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In The Movies - Part 4, The Most Important Part of the Movie
Ralph Winter - August 26, 2012

Message Recap

Today we had the privilege of receiving a message from movie producer Ralph Winter (Star Trek films, Planet of the Apes, X-Men, Fantastic Four).  Working in the film industry, he knows first-hand the impact that storytelling can have.

Storytelling is something that sets us apart from all of God's other creations. So what makes a great story?  Every great movie is a journey, usually from slavery to freedom.  We usually know how the story ends, but the process is what is compelling.

Using Luke Skywalker (Star Wars) as an example, Ralph gave seven key elements that movie heroes have in common.  They can also apply to us as we journey through life.

1.  Need, or lack of moral character, usually of which the hero is unaware

Luke is a whiny, bored, unhappy, teenager who needs to grow up.

2.  Dream/desire

Luke longs to master technology as a fighter pilot and fight for the rebellion.

3.  Opponent

Darth Vader (always in black) is an obstacle to Luke (always in white) and his ideals.

4.  Plan

Luke and his mentor devise a plan to further his skills and support the cause of the rebellion.

5.  Battle

Luke undergoes a series of battles as he journeys toward his goals.  He wants them obsessively and will do anything to achieve them.  There are physical battles, but also battles of values.

6. Self-revelation

Luke comes away with a new trust in a higher power (the force), a power greater than the technology he sought to master. He realizes new information not known before.

7. Restoration

Armed with the new self-revelation, the hero, Luke goes on to another adventure.

Self-revelation is the key to the story, and to ours.  It is the moment in the movie when the audience can truly connect with the hero, and It is the way we, as humans, can connect with others in our own lives.

To tie in another analogy, Ralph read a quote from the book Falling Upward: "There are two tasks in life.  The first task is to build a strong container or identity, and the second is to find the contents that the container was meant to hold."

Ralph shared a story from his own experiences to illustrate this point.  He was working on the movie Hackers in London and was in New York to spend a little time with his kids when he got an urgent message from his wife in LA that her father had committed suicide.  After discussion, they decided he would continue on to London as planned.  While there, he was approached by the head of United Artists to take over a Bond movie (Goldeneye).  It was a dream opportunity for Ralph and a key to advancing his career, but it would also keep him traveling for nine more months.  After a difficult discussion with his wife, Ralph said no to the production role and committed to staying and working in LA until his children finished high school.  Although this path seemed like a death blow to his career and did sever the relationship with the head of United Artists, Ralph trusted that God had led him to the decision.  It eventually opened up future opportunities that he would not have had otherwise, such as producing X-Men. And more importantly, he restored his marriage and his relationship with his children.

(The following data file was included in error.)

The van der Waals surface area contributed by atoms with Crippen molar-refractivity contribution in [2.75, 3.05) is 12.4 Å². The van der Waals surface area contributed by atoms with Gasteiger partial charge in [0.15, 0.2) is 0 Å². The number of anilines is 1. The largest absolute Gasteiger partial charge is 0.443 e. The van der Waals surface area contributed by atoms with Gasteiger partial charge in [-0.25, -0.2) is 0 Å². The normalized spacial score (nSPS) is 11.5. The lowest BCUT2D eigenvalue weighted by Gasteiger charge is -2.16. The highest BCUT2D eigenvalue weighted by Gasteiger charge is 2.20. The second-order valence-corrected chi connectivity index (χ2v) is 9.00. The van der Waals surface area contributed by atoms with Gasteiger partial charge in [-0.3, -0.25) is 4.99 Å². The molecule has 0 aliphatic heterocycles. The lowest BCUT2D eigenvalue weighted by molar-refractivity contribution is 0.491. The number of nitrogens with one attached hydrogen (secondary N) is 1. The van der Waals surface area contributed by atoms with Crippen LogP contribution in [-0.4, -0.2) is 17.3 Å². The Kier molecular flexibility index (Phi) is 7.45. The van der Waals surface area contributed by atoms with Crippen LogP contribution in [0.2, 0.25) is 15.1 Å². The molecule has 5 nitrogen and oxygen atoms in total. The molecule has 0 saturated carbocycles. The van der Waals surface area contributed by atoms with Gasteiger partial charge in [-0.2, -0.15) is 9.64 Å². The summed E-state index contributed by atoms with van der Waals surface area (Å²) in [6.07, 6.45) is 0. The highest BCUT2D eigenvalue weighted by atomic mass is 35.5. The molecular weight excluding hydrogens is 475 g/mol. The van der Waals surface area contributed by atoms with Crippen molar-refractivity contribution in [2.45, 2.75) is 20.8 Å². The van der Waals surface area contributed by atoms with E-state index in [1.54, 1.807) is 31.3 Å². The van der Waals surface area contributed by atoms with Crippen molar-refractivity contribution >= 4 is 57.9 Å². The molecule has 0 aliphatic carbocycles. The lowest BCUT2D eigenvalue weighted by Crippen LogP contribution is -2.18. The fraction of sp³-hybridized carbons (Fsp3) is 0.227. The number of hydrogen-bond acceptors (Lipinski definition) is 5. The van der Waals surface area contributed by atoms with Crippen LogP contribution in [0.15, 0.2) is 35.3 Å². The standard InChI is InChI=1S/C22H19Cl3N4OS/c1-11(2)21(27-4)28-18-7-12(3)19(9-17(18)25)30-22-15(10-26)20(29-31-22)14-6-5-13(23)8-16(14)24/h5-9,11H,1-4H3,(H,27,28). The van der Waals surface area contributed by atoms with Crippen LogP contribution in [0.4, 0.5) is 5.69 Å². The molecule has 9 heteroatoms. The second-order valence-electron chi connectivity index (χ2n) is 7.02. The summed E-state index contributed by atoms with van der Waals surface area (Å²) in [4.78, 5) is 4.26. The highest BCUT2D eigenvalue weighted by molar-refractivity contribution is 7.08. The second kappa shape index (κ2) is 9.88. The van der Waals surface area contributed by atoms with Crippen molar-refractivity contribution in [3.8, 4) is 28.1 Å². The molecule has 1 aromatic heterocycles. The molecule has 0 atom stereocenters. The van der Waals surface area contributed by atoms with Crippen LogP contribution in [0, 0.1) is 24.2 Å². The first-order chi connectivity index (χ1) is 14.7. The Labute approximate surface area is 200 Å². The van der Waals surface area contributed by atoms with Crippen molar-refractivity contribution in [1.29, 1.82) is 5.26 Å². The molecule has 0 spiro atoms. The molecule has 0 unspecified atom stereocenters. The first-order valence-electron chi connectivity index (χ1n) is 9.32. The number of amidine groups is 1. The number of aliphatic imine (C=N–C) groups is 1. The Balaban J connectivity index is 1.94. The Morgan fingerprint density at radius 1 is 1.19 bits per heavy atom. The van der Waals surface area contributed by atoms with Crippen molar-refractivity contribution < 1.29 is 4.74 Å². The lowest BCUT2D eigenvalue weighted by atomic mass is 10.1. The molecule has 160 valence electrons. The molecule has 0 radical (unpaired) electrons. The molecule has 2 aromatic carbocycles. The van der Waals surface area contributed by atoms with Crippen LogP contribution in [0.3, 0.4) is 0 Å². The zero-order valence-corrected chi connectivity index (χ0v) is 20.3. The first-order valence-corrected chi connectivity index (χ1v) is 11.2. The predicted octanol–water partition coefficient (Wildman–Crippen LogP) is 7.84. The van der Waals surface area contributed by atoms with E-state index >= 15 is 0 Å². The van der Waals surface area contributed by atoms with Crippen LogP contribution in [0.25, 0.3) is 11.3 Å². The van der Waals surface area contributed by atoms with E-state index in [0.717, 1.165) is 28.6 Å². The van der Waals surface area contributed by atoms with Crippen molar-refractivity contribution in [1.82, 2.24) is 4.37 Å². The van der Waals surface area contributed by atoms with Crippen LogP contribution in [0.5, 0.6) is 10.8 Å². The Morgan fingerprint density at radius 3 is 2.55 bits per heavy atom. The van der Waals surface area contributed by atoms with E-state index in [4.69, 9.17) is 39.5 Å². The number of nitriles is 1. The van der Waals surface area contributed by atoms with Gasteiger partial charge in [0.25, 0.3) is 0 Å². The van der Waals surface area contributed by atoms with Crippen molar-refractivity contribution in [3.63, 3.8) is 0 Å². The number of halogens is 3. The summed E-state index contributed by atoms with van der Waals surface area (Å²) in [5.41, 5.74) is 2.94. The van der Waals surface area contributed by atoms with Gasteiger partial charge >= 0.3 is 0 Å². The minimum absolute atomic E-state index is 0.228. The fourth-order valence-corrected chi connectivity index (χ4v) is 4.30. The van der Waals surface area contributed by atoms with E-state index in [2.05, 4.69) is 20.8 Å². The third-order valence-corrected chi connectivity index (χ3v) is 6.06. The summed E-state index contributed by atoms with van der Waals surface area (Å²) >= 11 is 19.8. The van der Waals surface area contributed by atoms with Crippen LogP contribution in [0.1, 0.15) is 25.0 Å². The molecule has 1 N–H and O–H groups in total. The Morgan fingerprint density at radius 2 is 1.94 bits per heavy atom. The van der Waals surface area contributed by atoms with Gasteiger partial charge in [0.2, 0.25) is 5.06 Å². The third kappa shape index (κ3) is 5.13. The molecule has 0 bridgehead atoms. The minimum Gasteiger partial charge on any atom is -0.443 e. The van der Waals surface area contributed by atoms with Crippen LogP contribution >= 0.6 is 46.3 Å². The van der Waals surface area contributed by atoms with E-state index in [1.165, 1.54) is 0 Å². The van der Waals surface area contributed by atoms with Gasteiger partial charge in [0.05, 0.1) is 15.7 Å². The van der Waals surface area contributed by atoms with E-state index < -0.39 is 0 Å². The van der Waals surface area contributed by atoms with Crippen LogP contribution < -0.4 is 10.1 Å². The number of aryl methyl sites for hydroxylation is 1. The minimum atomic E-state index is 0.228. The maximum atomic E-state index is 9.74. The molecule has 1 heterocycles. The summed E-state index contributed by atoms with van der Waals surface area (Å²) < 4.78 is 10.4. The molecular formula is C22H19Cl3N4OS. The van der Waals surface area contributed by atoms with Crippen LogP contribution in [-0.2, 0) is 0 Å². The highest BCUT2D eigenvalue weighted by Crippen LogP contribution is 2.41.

Thomas Murton wrote, "We may spend our whole lives climbing the ladder of success, only to find when we get to the top that our ladder is leaning against the wrong wall."

Will we, like characters in a movie, learn from that lesson?

Think of Jesus' parable of the prodigal son.  Is this story really about the wasteful and reckless son?  Or is it about the extravagant love of the father, who is willing to waste his resources on a child whom he loves?  Or is it about the older brother, who has done everything right but is still empty?

The Bible is full of authentic stories of flawed characters like you and me, who are all on a journey with God, who is always willing to fill our containers to overflowing.  That's why their stories continue to be relevant to us today.

Again, it's not about the container, but the contents!  The Bible is full of authentic stories of flawed characters like you and me, who are all on a journey with God, who is always willing to fill our containers to overflowing.  That's why their stories continue to be relevant to us today.

The best stories and the best movies show us how to live out a self-revelation.  As lovers of God and followers of Christ, our stories are far more valuable than our ideologies.  Self-revelations will drive us forward, give us new power, and help us make connections. We already know the outcome of the story and our ultimate destination, but God is with us on the journey, redeeming and restoring us and shaping us into His image.

In The Movies

This 4-part series explores the idea that God is the great director and ultimate screenwriter, and He has a role for you. In Part 4, special guest Ralph Winter teaches us about God's redeeming nature and how we fit into His great story.

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